Worst bond fund returns of the decade
Bond duration is key when measuring long-term success in the fixed-income world.
Broad analysis of the worst-performing bond funds of the decade shows all of the funds at the bottom of the pack managed to eke out a gain, however minimal, according to Morningstar Direct. However, with an average return of less than 1%, the funds undershot the Bloomberg Barclays US Aggregate Bond Index’s 3.78% return over the same period, as measured by the iShares Core US Aggregate Bond ETF (AGG). Unlike their top-performing peers, these funds are some of the lowest-duration products on the market, notes Jeff Chang, co-founder and managing director at CBOE Vest.
“It was not until late 2016 when we saw yields rise slightly higher for a short period, and peak in the winter of 2018,” Chang says. “We then saw short-term rates retreat back down as the Fed backed off its overtightening policy, and then dropped the guillotine in March 2020. The result is essentially negative real return for much of the last decade, and perhaps in the future for many of these products.”
When compared to the top-performers’ 7.38% gain over the last decade, bond funds with the worst returns — most of which are actively managed — were significantly outpaced, data show. The industry’s biggest bond fund, the $269 billion Vanguard Total Bond Market Index Admiral (VBTLX), reported 10-year gains of 3.84% and YTD gain of 3.27%, data show. On the equities side, the largest overall fund, the $840.9 billion Vanguard Total Stock Market Index Fund Admiral Shares (VTSAX), which has a 0.04% expense ratio, posted a 10-year gain of 10.15% and YTD loss of 20.87%, data show.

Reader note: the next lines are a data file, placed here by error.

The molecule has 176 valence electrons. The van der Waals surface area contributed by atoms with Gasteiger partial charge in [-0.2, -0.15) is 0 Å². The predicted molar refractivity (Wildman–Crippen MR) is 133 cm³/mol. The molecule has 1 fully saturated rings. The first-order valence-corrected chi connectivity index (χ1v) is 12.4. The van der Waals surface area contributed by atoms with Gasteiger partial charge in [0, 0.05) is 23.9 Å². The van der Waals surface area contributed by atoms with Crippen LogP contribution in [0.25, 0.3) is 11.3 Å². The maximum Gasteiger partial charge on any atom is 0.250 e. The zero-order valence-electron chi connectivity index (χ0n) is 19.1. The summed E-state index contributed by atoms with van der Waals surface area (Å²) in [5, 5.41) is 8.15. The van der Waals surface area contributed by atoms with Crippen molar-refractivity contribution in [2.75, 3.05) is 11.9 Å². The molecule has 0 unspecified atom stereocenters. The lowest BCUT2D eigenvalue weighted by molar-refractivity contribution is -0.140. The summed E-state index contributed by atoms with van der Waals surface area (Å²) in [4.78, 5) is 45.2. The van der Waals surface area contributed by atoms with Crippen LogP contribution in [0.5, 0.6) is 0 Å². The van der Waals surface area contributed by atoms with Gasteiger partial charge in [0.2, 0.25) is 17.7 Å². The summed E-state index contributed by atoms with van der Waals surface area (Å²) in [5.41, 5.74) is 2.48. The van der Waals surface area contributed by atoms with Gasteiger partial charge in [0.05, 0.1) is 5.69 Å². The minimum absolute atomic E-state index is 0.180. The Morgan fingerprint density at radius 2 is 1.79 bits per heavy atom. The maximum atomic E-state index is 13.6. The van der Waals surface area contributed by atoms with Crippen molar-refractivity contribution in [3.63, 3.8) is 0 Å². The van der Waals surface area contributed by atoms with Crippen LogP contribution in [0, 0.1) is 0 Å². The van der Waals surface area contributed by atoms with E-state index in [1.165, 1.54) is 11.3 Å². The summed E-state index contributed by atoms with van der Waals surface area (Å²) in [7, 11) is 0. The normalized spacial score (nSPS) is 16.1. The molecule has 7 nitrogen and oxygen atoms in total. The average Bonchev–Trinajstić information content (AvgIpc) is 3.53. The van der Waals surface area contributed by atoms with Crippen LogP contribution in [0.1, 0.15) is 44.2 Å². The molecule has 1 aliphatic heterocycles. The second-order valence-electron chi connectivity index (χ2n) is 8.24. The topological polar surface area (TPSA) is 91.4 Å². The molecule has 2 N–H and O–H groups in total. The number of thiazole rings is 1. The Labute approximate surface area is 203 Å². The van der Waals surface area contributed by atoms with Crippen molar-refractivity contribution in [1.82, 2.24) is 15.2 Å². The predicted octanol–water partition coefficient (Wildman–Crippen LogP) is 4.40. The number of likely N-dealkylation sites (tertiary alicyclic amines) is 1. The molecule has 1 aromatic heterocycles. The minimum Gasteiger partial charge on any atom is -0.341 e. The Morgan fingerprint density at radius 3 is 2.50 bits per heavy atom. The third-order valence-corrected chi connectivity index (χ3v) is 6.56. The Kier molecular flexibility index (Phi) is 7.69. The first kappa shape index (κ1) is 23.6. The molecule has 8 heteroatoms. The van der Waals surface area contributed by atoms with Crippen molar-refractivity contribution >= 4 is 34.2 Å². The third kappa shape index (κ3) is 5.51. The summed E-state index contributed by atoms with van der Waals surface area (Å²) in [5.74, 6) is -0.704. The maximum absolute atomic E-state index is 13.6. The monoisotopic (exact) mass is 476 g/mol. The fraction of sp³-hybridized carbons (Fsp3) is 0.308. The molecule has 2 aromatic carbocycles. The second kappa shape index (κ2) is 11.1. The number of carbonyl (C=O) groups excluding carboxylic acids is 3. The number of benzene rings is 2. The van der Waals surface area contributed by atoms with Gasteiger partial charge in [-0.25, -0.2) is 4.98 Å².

Although fees among the worst-performers are slightly lower than the rest of the fund industry, they are pricier than their top-performing bond fund peers. At an average of 41 basis points, the worst-performers carry fees well above the 0.30% of those at the top, however slightly below the 0.48% investors paid on average for fund investing last year, according to Morningstar’s most recent annual fee survey, which reviewed the asset-weighted average expense ratios of all U.S. open-end mutual funds and ETFs.
For advisors with clients worried about unprecedented market stress and their long-term savings, Chang says they may consider new ways of implementing risk management, and structure their portfolios to take advantage of buying opportunities.
“Tactical risk management does not have to mean jumping out of the frying pan and into the fire,” he says. “The low-duration negative yield sector of the market just happens to be a smoldering, slow-burning fire with current yield levels.”
Scroll through to see the 20 fixed-income funds ranked by their lowest 10-year returns through March 26. Funds with less than $500 million in assets under management and investment minimums over $100,000 were excluded, as were leveraged and institutional funds. Assets and expense ratios are listed for each, as well as year-to-date, one-, three- and five-year returns. The data show each fund's primary share class. All data from Morningstar Direct.